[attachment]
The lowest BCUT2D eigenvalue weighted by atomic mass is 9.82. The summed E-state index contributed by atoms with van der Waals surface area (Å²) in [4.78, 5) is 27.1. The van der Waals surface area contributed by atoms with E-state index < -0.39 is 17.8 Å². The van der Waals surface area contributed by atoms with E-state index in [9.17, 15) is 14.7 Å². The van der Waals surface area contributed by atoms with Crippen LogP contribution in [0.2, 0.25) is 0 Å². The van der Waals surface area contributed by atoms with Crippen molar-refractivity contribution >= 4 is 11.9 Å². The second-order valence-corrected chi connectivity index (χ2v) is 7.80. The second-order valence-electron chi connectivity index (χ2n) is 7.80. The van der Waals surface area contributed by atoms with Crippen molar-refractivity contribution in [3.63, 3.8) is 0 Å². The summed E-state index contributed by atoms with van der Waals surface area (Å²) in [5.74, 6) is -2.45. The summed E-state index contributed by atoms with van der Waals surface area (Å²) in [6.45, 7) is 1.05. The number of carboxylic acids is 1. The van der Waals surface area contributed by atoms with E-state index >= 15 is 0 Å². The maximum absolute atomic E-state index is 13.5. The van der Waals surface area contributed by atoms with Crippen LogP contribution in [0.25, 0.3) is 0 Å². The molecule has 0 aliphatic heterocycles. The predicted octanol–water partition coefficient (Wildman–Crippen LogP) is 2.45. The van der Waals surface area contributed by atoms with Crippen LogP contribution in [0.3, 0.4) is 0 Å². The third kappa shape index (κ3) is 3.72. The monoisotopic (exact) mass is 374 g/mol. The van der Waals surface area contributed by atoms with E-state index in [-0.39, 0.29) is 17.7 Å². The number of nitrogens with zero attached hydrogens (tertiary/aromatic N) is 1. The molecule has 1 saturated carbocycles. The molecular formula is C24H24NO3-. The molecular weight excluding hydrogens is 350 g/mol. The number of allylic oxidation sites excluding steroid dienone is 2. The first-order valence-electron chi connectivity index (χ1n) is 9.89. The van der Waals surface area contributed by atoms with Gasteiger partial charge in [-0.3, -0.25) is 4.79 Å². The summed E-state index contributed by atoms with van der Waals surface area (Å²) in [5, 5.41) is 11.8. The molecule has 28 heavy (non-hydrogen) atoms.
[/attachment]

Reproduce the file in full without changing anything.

The lowest BCUT2D eigenvalue weighted by atomic mass is 9.82. The summed E-state index contributed by atoms with van der Waals surface area (Å²) in [4.78, 5) is 27.1. The van der Waals surface area contributed by atoms with E-state index < -0.39 is 17.8 Å². The van der Waals surface area contributed by atoms with E-state index in [9.17, 15) is 14.7 Å². The van der Waals surface area contributed by atoms with Crippen LogP contribution in [0.2, 0.25) is 0 Å². The van der Waals surface area contributed by atoms with Crippen molar-refractivity contribution >= 4 is 11.9 Å². The second-order valence-corrected chi connectivity index (χ2v) is 7.80. The second-order valence-electron chi connectivity index (χ2n) is 7.80. The van der Waals surface area contributed by atoms with Crippen molar-refractivity contribution in [3.63, 3.8) is 0 Å². The summed E-state index contributed by atoms with van der Waals surface area (Å²) in [5.74, 6) is -2.45. The summed E-state index contributed by atoms with van der Waals surface area (Å²) in [6.45, 7) is 1.05. The number of carboxylic acids is 1. The van der Waals surface area contributed by atoms with E-state index >= 15 is 0 Å². The maximum absolute atomic E-state index is 13.5. The van der Waals surface area contributed by atoms with Crippen LogP contribution in [0.25, 0.3) is 0 Å². The molecule has 0 aliphatic heterocycles. The predicted octanol–water partition coefficient (Wildman–Crippen LogP) is 2.45. The van der Waals surface area contributed by atoms with Crippen LogP contribution in [0.3, 0.4) is 0 Å². The third kappa shape index (κ3) is 3.72. The monoisotopic (exact) mass is 374 g/mol. The van der Waals surface area contributed by atoms with E-state index in [-0.39, 0.29) is 17.7 Å². The number of nitrogens with zero attached hydrogens (tertiary/aromatic N) is 1. The molecule has 1 saturated carbocycles. The molecular formula is C24H24NO3-. The molecular weight excluding hydrogens is 350 g/mol. The number of allylic oxidation sites excluding steroid dienone is 2. The first-order valence-electron chi connectivity index (χ1n) is 9.89. The van der Waals surface area contributed by atoms with Gasteiger partial charge in [-0.3, -0.25) is 4.79 Å². The summed E-state index contributed by atoms with van der Waals surface area (Å²) in [5, 5.41) is 11.8. The molecule has 28 heavy (non-hydrogen) atoms.